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The Odd Life of Timothy Green (2012)

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A childless couple bury a box in their backyard, containing all of their wishes for an infant. Soon, a child is born, though Timothy Green is not all that he appears.

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(screenplay), (story)
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4,343 ( 562)
1 win & 8 nominations. See more awards »

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Franklin Crudstaff
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Storyline

After receiving bad news from a fertility doctor, Cindy and Jim Green try to bury their dreams of having a child by writing out all the great traits their child would have and putting them in a box in the garden. During a freak storm in the middle of the night, they awake to find a boy named Timothy, with leaves growing from his ankles, standing in their kitchen calling them mom and dad. Cindy and Jim are thrown into the midst of parenthood and over the coming months, Timothy will teach them more than they could have imagined about being parents and raising a child, no matter how he comes into their lives. Written by napierslogs

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He's a force of nature.


Motion Picture Rating (MPAA)

Rated PG for mild thematic elements and brief language | See all certifications »

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Details

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Release Date:

15 August 2012 (USA)  »

Also Known As:

La extraña vida de Timothy Green  »

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Box Office

Budget:

$25,000,000 (estimated)

Opening Weekend:

$10,822,903 (USA) (17 August 2012)

Gross:

$51,853,450 (USA) (11 January 2013)
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1.85 : 1
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Did You Know?

Trivia

Last cinema film of James Rebhorn. See more »

Goofs

When Timothy kicks Joni in the face, a leaf can be seen floating away in the pool, which means he lost one. See more »

Quotes

Uncle Bub: Did you know that I invented the peanut butter and jelly sandwich?
Timothy Green: Did you know that I'm a big fan of your work?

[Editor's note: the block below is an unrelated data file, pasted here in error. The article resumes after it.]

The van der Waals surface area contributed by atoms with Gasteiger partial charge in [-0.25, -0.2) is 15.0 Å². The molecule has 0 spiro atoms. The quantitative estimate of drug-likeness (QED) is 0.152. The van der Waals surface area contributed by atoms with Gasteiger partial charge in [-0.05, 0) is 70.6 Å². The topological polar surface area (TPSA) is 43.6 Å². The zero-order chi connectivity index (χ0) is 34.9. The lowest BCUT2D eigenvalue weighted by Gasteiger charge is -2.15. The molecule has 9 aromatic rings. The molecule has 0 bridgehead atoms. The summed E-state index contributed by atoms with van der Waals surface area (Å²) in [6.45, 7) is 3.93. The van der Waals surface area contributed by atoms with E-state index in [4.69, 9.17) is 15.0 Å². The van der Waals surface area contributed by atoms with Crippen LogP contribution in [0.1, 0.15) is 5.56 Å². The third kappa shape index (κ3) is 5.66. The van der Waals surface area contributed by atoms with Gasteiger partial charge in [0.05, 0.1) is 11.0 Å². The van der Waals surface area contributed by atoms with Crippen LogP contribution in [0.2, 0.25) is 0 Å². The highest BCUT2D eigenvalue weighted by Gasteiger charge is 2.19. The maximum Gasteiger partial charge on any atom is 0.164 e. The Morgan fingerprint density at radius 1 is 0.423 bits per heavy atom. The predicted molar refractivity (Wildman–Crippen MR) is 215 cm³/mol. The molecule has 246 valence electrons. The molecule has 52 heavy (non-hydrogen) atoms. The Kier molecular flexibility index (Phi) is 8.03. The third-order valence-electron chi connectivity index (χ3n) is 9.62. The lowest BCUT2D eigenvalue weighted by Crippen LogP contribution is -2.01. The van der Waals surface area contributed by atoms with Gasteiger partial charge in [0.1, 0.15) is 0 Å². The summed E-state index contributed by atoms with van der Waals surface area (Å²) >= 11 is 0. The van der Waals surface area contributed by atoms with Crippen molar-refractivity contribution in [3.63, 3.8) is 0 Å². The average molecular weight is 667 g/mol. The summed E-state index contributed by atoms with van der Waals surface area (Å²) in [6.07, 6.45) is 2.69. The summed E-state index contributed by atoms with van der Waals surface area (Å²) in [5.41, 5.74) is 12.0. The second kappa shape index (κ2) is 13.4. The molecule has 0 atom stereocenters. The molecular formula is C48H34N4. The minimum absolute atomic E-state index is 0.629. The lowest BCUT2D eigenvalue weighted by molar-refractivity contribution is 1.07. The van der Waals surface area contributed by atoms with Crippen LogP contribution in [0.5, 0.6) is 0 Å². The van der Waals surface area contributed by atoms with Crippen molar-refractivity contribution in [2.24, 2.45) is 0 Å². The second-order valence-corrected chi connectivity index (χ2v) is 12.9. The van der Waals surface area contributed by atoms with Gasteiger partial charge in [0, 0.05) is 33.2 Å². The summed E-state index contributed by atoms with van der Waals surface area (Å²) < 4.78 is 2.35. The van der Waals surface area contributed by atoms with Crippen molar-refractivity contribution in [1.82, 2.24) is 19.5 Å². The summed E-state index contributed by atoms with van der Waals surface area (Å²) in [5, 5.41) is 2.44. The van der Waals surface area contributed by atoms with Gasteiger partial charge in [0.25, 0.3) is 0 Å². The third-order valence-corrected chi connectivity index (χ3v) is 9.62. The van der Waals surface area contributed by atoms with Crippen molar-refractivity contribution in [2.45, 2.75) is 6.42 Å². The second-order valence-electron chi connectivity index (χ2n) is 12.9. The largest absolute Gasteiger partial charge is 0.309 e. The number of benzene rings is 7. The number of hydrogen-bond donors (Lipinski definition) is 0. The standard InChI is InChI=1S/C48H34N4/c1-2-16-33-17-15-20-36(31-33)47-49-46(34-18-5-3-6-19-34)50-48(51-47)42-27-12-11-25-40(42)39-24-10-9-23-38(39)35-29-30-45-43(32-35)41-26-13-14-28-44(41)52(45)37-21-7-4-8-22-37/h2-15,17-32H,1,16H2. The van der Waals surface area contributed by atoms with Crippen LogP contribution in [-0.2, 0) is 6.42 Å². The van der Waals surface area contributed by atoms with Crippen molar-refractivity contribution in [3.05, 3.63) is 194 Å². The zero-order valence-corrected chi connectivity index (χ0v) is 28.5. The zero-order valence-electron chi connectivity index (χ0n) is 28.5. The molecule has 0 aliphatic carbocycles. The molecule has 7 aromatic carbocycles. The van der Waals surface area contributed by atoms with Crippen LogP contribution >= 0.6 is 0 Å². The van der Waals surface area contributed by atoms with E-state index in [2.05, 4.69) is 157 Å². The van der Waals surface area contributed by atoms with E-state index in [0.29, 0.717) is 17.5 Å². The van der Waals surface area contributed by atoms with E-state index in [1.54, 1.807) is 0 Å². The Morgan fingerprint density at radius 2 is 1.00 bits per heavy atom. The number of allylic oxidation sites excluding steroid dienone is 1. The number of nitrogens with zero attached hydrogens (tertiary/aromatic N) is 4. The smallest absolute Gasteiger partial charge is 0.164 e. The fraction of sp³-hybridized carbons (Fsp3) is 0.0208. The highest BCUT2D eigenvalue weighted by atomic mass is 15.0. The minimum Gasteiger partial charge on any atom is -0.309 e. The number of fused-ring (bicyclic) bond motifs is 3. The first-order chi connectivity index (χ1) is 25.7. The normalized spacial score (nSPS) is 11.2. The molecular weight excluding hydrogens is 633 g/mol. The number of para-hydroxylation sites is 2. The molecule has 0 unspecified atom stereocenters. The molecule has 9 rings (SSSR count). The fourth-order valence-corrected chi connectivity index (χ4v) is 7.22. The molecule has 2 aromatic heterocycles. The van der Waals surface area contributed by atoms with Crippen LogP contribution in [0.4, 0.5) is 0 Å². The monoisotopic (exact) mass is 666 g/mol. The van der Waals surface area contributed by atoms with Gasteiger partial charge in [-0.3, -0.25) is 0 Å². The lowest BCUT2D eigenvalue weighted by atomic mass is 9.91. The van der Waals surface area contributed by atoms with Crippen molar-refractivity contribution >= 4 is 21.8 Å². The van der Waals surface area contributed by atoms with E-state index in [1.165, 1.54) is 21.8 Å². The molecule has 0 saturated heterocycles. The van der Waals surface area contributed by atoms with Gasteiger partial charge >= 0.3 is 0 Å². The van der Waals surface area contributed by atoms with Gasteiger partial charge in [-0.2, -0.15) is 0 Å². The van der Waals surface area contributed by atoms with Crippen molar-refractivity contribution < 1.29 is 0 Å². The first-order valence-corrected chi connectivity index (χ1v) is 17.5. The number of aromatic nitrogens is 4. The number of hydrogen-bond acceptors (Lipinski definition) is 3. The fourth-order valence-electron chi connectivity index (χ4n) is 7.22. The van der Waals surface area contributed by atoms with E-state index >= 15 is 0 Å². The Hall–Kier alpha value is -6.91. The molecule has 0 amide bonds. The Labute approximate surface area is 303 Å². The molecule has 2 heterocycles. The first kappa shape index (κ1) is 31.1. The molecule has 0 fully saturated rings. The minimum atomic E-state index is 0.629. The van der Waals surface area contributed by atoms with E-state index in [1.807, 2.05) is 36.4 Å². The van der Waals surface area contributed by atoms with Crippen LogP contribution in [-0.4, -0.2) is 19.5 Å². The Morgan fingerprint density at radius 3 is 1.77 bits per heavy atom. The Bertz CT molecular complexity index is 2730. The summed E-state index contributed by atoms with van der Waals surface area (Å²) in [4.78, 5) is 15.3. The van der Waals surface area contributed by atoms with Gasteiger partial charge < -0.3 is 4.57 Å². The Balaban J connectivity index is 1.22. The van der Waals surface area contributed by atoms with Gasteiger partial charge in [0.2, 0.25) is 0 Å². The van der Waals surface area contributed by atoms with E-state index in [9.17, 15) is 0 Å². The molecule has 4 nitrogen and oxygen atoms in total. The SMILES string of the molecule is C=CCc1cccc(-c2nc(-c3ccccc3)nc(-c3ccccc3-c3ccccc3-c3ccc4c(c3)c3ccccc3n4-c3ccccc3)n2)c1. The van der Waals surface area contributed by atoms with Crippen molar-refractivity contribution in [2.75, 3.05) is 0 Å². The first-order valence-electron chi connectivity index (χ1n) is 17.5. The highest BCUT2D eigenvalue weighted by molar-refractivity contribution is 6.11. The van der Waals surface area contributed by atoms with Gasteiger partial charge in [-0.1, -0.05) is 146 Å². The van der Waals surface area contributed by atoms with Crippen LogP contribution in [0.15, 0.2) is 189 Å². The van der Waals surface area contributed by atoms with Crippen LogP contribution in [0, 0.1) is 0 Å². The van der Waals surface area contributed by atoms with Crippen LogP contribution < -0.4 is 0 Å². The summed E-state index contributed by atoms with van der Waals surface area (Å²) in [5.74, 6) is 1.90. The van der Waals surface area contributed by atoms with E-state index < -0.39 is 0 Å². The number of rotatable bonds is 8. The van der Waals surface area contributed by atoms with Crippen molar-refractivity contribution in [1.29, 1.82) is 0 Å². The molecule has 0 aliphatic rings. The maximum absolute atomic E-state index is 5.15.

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Connections

Referenced in Demo Reel: The Review Must Go On (2013) See more »

Soundtracks

Love Like Woe
Written by J.R. Rotem (as Jonathan Rotem) and The Ready Set (as Jordan Witzigreuter)
Performed by The Ready Set
Courtesy of Sire Records
By arrangement with Warner Music Group Film & TV Licensing
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User Reviews

 
Perfect for children, enjoyable and entertaining for adults
27 August 2012 | by (United States) – See all my reviews

Shortly after the beginning of the movie, we are taken to a scene in a doctor's office where Cindy (Jennifer Garner) and Jim Green (Joel Edgerton) are told that even though they have been trying, they might never be able to conceive a child. Fast forward and we see them seated in front of adoption agency officials telling them the story of their son, 10-year-old Timothy (CJ Adams). They are explaining to a younger man and a middle-aged woman "it may be hard to believe....but"—flash back to the story.

Cindy Green is devastated by the news from the doctor. At home she goes into her room and weeps. Jim knocks on the door and together they decide to confront their problem by drinking wine and imagining all the best qualities that their son would surely have. They write down all the things on little pieces of paper and put them in a wooden box. In a terrible rain storm with lots of thunder and lightning, they bury the box in the garden.

The next morning Jim wakes up and instead of Cindy in the bed, he finds dirt. Puzzled, he calls the police because he thinks someone has been in the house while they slept. He refers to the storm the night before, but they tell him there was no storm. It seems it was only at their house. Shortly, they find a small boy covered with dirt in the house playing with some things packed in a box.. Though surprised, they get him scrubbed up and discover he has leaves growing from the bottom of his legs.

Immediately her sister Brenda Best (Rosemarie DeWitt) shows up at the front door with her family. Jim and Cindy hurriedly put socks over his legs and calmly introduce Timothy to everyone. The development of the plot involves all the good qualities that they imagined their son would have—though he is different and even odd. He befriends a girl (Odeya Rush) who is self-conscious because she has a birthmark, he changes Jim's intimidating father (David Morse), he shows his musical talent by beating a rhythm on a coconut shell, and he frequently throws out his arms with his face to the sun. And, always the leaves, both on his legs and on the trees are part of the story.

Joel Edgerton and Jennifer Garner are flawless as Timothy's playful and protecting parents, but CJ Adams (Timothy) carries the story. The setting is the small town of Stanleyville, somewhere in the Midwest (actually filmed in Albany, Georgia). The main industry is a pencil factory where most of the people work. The movie has a range of emotional issues such as father/son relationships, sibling rivalry (Cindy and her sister Brenda Best—her name is appropriate), bullying, competition, love and sadness. Part of the movie is a fantasy (who "finds" a child from the garden?) and part is reality (infertility, difficult people, work problems, etc.). It is perfect for children and enjoyable and entertaining for adults—maybe not Disney's best, but still worth seeing.


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